By Howard Bryant | America prefers to view itself as a civilized society and, as such, the latter is the obvious, proper, and decent response. Yet judging by its obsession with law enforcement, America acts as if the former is its natural order—that violent crime is but a bad mood away and only the shield, the Glock, and the squad car stand between life and senseless death at the hands of our neighbors. Americans cling to this contrived state of emergency despite decades of research confirming that killing as a primary instinct is extremely rare, a dystopian fantasy compared to the socioeconomic factors that drive people to violent crime.
First, the American Dirt snafu. Now this? Barely into the beginning of Black History Month, we had a teachable moment. Yes, that kind of teachable moment. To celebrate the month, Barnes & Noble Fifth Avenue announced the launch of their Diverse Editions. Alice in Wonderland, Romeo and Juliet, The Secret Garden, and nine other classic novels—“classic” meaning, of course, older works of fiction from the white literary tradition, as though other cultures don’t have longstanding literary traditions of their own, tut-tut—would have custom designed covers, each one illustrating the main characters with multiethnic backgrounds.
Two years ago, award-winning sportswriter and culture critic Howard Bryant explored the rise, fall, and resurgence of Black activism in the sports arena in The Heritage: Black Athletes, a Divided America, and the Politics of Patriotism. He’s back with a new book, and this time, he gets deeply personal. Full Dissidence: Notes from an Uneven Playing Field, a collection of ten essays, is an impassioned reflection on how Black citizens must always navigate the sharp edges of whiteness in America—as citizens who are often at risk of being told, especially during times of increasing authoritarianism, to go back where they came from. And in each essay, Bryant does not hold back.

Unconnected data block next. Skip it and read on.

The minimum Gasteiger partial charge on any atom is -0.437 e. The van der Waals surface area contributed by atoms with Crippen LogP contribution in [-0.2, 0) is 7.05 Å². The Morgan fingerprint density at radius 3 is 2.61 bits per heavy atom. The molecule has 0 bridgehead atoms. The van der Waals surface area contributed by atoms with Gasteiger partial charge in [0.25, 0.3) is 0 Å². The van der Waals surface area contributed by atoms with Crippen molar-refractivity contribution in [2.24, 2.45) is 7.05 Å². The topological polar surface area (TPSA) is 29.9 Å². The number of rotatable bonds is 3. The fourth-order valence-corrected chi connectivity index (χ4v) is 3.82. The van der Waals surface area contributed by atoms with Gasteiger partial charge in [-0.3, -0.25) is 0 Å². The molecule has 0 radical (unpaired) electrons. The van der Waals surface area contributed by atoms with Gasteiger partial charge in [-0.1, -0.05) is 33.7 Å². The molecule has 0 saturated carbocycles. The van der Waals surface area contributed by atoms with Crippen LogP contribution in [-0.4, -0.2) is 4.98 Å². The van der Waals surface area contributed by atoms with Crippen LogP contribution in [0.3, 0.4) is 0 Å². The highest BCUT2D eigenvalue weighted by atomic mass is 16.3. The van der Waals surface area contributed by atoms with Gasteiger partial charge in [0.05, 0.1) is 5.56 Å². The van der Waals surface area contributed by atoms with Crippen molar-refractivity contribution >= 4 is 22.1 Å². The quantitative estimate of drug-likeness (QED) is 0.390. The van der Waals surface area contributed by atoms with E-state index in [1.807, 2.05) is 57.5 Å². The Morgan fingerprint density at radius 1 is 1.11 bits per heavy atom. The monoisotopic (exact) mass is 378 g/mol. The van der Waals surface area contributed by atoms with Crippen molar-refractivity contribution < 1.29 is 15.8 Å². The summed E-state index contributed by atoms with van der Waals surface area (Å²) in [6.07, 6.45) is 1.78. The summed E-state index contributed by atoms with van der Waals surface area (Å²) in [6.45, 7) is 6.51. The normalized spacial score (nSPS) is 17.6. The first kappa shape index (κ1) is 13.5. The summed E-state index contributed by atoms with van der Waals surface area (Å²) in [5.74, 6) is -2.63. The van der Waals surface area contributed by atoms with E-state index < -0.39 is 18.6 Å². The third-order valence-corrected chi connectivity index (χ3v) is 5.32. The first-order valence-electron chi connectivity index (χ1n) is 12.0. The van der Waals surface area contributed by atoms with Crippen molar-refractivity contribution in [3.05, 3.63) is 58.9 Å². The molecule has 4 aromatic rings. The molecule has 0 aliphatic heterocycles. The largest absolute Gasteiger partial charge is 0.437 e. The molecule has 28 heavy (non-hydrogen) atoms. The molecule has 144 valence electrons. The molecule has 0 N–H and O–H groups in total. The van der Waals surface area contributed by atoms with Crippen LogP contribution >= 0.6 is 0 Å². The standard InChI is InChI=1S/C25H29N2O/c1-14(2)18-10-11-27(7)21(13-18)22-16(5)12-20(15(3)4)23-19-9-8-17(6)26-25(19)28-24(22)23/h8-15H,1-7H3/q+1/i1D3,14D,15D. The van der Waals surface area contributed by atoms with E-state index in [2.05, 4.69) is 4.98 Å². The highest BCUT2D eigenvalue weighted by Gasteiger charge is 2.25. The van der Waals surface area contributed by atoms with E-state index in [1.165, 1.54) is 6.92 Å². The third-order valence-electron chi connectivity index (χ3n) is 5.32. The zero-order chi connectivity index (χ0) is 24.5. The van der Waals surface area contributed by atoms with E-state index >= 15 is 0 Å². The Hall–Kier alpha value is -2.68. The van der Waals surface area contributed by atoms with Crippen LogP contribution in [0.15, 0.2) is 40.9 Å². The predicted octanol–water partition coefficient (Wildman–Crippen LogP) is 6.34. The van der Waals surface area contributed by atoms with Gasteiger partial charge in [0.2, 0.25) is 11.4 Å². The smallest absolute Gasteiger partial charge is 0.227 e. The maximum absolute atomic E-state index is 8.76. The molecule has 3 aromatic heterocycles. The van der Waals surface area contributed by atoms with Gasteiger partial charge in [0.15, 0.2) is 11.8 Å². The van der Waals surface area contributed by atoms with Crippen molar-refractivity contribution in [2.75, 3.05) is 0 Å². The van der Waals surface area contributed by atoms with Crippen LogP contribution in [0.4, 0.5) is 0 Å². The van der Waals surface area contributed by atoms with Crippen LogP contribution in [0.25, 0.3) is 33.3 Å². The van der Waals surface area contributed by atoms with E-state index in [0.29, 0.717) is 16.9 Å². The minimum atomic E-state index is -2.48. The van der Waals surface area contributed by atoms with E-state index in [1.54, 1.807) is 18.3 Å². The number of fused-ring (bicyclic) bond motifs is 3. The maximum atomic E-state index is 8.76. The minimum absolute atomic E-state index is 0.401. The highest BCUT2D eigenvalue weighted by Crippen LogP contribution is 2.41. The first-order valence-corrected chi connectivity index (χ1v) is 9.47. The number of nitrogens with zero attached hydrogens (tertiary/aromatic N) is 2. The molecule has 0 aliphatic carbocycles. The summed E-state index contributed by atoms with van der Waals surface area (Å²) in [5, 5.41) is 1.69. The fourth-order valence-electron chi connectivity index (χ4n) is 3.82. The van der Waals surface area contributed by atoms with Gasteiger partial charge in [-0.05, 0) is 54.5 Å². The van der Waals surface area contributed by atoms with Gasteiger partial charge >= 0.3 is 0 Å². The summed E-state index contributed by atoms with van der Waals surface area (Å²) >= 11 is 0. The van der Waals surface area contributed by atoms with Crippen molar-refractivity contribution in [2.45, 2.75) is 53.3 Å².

By Howard Bryant | For black men, sports was not as promising an employment opportunity as it appeared. Their bodies were valuable, but beyond playing, chances to coach, evaluate personnel, or run or own teams were as remote as they were in the non-sports world. And as for the Heritage, Jackie Robinson had created the template of the black political athlete, but it was still a game, and employees were still just ballplayers, with plenty of visibility but not nearly enough security (the million-dollar, guaranteed contract was a decade and a half away), so the tolerance for speaking out about social issues was low. Even during the obvious inequality of the Jim Crow era, the white mainstream was still confounded by the black demand for equality.
Are you ready for the holiday season and on the hunt for gifts to inspire someone in your life? Our holiday sale is back! Save 30% on everything at beacon.org through December 31 using code HOLIDAY30. This year, Beacon Press is also donating 10% of our web sales in December to Unitarian Universalist Assocation Disaster Relief Fund to the help the communities in California recover from the wildfires. Here are our holiday picks for the year. Drum roll, please